Doing On Page SEO The Right Way

My On-Page SEO Guide (Step By Step)

Below are the main factors I try to pay attention to when focusing on-page SEO.

In a near future article I will go over internal linking and its importance. This guide is based on my years in the SEO industry.

And after consulting with my peers, I found that these factors still hold true today.

Page Speed:

Page speed is a critical issue. Google has made a clear effort to focus on “mobile friendly” content.

And remember, Google has always put user experience at the forefront of its model.

This is because, if users have a bad experience then they may use another platform to find what they are looking for.

So for Google, and other search engines such as Bing, a page that loads too slow deteriorates the user experience and hence will be demoted to lower positions in search.


Back in the day people would create keyword rich URLs. This created a very long URL, which would be hard to remember, and look horrible.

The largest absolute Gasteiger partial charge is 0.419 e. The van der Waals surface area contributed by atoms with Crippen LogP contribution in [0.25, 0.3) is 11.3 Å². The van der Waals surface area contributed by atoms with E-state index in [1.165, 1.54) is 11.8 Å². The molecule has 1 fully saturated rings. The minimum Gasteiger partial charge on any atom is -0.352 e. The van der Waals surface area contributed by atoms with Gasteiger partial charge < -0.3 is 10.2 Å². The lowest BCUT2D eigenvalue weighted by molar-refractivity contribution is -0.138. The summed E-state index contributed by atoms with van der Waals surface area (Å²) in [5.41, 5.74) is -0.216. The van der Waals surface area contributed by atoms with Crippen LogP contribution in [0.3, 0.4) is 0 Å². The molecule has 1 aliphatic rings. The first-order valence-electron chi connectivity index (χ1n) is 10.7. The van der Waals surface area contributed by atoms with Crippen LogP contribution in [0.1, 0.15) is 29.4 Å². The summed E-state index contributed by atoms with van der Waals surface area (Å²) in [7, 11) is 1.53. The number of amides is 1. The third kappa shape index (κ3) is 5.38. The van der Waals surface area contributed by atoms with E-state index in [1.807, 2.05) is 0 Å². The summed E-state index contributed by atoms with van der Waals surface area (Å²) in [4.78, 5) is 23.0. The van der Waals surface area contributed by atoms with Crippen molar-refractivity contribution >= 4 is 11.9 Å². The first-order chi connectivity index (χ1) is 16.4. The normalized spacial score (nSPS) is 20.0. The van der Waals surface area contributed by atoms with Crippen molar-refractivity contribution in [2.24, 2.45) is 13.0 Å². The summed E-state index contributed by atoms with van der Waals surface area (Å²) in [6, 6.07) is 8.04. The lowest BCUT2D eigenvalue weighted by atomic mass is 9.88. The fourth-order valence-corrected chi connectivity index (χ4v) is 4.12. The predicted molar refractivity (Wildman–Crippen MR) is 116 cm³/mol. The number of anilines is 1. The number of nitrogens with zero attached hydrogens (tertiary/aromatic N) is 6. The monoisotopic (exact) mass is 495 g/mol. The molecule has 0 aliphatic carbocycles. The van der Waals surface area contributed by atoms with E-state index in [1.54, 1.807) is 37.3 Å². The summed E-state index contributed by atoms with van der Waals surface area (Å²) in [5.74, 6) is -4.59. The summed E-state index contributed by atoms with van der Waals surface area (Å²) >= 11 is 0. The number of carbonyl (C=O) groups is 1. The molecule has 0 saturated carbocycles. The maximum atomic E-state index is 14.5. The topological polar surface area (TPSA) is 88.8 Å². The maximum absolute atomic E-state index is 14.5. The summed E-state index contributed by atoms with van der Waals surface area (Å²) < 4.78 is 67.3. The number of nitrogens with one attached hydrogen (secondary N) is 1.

This would equate to keyword stuffing, and Google didn’t like it. Remember, Google likes user friendly stuff.

Back in 2016, John Mueller (Google Senior Webmaster Trend Analyst) said this:

“What definitely plays a roll here is when we have two URLs that have the same content, and we try to pick one to show in the search results, i’ll pick the short one. So that is specifically around canonicalization.

It doesn’t mean it is a ranking factor, but it means if we have two URLs and one is really short and sweet and this other one has this long parameter attached to it and we know they show exactly the same content we will try to pick the shorter one.

There are lots of exceptions there, different factors that come into play, but everything else being equal – you have a shorter one and a longer one, we will try to pick the shorter one.”

Title Tag:

Your title tag is the title of your page. It’s what displays in search results.

It’s also what bots read to help figure out what your page is about. More importantly it’s what tells users what your page is about.

Try to create title tags that accurately reflect your content, but also includes the main keyword you’re trying to rank for. This can help with click through, and will help to prevent bounces.